What is permanent contraception?
It is possible to reverse surgical sterilization, but the reversal procedure is technically complicated and may not be successful. Reversal of a woman’s sterilization has a better success rate than a man’s sterilization reversal.
How do permanent contraception methods work?
Permanent contraception is possible for both men and women and are among the most effective ways to prevent pregnancy. Permanent contraception procedures work by altering the reproductive anatomy of a woman or a man.
Permanent contraception in a woman blocks the passage of the egg into the fallopian tube where fertilization takes place. There are no hormonal changes in the woman’s body, and no change in egg production. The woman’s body naturally absorbs the unused eggs.
The male surgical contraception procedure blocks a man’s vas deferens, the tubes that carry sperm from the testes to the ejaculatory duct. The sperm is blocked from entering the semen and is absorbed by the body.
What are the methods of permanent contraception?
Female permanent contraception
Several methods are in use for performing permanent contraception in a woman:
- Tubal occlusion: Application of devices such as rings, clips or bands to squeeze the tube shut and obstruct the egg passage.
- Tubal ligation: The fallopian tubes are surgically severed and the ends are sutured to prevent the transit of the eggs.
- Electrocoagulation: A part of the fallopian tube is destroyed using a low-voltage bipolar electric current. The destroyed portion of the tube clots up and blocks the passage of the eggs.
- Essure system: The procedure involves the placement of a microinsert in the fallopian tubes using a tube (hysteroscope) inserted through the vagina directly into the tube. The woman has an imaging test after three months to check correct placement. The Essure contraception system was withdrawn from the US markets in December, 2018. The Essure system is undergoing further studies.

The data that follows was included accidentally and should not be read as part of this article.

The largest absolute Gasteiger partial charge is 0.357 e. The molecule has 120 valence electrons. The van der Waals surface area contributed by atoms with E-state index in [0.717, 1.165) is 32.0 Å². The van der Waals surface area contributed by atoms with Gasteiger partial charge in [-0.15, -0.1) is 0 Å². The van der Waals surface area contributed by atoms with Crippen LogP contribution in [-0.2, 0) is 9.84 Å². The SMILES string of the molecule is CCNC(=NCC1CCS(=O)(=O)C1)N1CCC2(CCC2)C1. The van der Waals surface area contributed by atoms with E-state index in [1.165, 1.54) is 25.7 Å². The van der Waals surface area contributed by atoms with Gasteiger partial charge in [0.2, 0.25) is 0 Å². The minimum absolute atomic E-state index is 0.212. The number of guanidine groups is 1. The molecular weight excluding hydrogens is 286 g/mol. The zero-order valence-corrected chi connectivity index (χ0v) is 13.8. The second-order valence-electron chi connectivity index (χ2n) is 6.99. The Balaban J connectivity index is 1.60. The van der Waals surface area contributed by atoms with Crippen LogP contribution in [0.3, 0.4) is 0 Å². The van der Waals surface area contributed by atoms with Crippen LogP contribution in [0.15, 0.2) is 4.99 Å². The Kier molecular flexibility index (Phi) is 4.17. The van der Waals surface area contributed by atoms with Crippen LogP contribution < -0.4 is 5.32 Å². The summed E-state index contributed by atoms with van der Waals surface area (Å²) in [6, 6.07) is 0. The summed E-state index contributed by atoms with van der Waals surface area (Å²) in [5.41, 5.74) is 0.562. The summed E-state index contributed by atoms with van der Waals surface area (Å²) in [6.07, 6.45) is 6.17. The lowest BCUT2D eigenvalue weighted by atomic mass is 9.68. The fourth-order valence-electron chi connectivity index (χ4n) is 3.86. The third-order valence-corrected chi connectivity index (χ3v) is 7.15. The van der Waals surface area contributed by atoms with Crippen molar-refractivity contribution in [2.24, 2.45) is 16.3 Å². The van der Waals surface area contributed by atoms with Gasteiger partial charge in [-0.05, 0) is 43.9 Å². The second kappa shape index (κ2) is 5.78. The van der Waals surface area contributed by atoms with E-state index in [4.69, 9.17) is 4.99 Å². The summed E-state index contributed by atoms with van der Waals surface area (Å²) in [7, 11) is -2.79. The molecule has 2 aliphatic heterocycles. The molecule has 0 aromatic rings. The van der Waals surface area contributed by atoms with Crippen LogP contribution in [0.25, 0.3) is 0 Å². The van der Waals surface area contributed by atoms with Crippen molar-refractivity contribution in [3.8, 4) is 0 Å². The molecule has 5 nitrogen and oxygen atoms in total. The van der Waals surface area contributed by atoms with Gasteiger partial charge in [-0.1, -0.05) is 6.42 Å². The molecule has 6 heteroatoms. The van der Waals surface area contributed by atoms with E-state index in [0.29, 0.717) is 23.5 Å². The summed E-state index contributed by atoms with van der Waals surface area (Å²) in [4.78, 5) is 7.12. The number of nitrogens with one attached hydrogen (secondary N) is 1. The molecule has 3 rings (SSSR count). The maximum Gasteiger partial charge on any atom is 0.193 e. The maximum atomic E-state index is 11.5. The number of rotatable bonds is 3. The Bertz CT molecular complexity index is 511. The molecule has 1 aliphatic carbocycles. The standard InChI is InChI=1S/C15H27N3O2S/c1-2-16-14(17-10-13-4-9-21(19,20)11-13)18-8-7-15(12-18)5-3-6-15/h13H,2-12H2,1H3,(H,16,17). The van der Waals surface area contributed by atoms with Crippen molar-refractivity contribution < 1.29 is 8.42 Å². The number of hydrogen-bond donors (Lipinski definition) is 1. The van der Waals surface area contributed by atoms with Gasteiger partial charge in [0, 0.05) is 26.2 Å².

- Laparoscopy: A minor procedure performed with tiny surgical instruments inserted into several small incisions in the abdomen, using a flexible lighted tube with a camera (laparoscope).
- Laparotomy: A conventional open surgery, not much in use.
- Colpotomy: The fallopian tubes are accessed through an incision in the posterior vaginal wall.
The cumulative 10-year failure rate for permanent female contraception are as follows:
- Tubal occlusion with
- Spring clip method - 3.7%
- Silicone rubber bands - 2%
- Tubal ligation
- Postpartum salpingectomy - 0.8%
- Interval partial salpingectomy - 2%
- Electrocoagulation - 2.5%
- Preliminary two-year follow up clinical testing indicated that the Essure system was 99.8% effective, but 1 out of 7 women did not achieve correct placement and had to undergo a second placement procedure.
- Involves general or regional anesthesia and risks of surgery.
- Possibility of regret, especially by young patients; reversal may not be successful.
- Does not protect from sexually transmitted diseases (STDs).
Male permanent contraception (Vasectomy)
Vasectomy is a simple procedure performed under local anesthesia, with a small incision in the scrotal sac. The doctor severs the vas deferens and closes the severed ends with sutures or using heat from low voltage electric current.
After sterilization there may be remnant sperm in the ejaculatory duct. It requires 15-20 ejaculations after sterilization procedure for the semen to be completely free of sperm presence, which can be confirmed with a semen analysis.
Failure rate is approximately 0.1%.
- Doesn’t involve hormones
- A quick outpatient procedure with minimal risks
- Does not protect against STDs
- Requirement of alternate contraception methods until the semen is clear of sperm
- Possibility of regret after the procedure
- Short-term discomfort after the procedure
- Potential complications such as